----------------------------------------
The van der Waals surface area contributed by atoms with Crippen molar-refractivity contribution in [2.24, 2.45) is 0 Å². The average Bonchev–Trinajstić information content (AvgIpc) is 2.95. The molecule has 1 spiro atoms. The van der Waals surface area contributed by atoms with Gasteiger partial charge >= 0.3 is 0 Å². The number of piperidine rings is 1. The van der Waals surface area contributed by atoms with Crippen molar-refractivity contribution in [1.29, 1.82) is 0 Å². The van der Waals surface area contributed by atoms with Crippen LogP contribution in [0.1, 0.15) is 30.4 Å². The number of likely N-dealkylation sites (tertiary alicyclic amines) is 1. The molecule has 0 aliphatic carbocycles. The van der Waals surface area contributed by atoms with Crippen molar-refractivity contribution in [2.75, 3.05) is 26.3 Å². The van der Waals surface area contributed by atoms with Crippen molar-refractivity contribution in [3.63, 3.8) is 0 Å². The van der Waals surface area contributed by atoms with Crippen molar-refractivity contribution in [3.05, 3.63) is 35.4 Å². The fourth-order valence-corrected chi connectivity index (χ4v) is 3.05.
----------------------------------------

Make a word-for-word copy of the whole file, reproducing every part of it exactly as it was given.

The van der Waals surface area contributed by atoms with Crippen molar-refractivity contribution in [2.24, 2.45) is 0 Å². The average Bonchev–Trinajstić information content (AvgIpc) is 2.95. The molecule has 1 spiro atoms. The van der Waals surface area contributed by atoms with Gasteiger partial charge >= 0.3 is 0 Å². The number of piperidine rings is 1. The van der Waals surface area contributed by atoms with Crippen molar-refractivity contribution in [1.29, 1.82) is 0 Å². The van der Waals surface area contributed by atoms with Crippen LogP contribution in [0.1, 0.15) is 30.4 Å². The number of likely N-dealkylation sites (tertiary alicyclic amines) is 1. The molecule has 0 aliphatic carbocycles. The van der Waals surface area contributed by atoms with Crippen molar-refractivity contribution in [2.75, 3.05) is 26.3 Å². The van der Waals surface area contributed by atoms with Crippen molar-refractivity contribution in [3.63, 3.8) is 0 Å². The van der Waals surface area contributed by atoms with Crippen molar-refractivity contribution in [3.05, 3.63) is 35.4 Å². The fourth-order valence-corrected chi connectivity index (χ4v) is 3.05.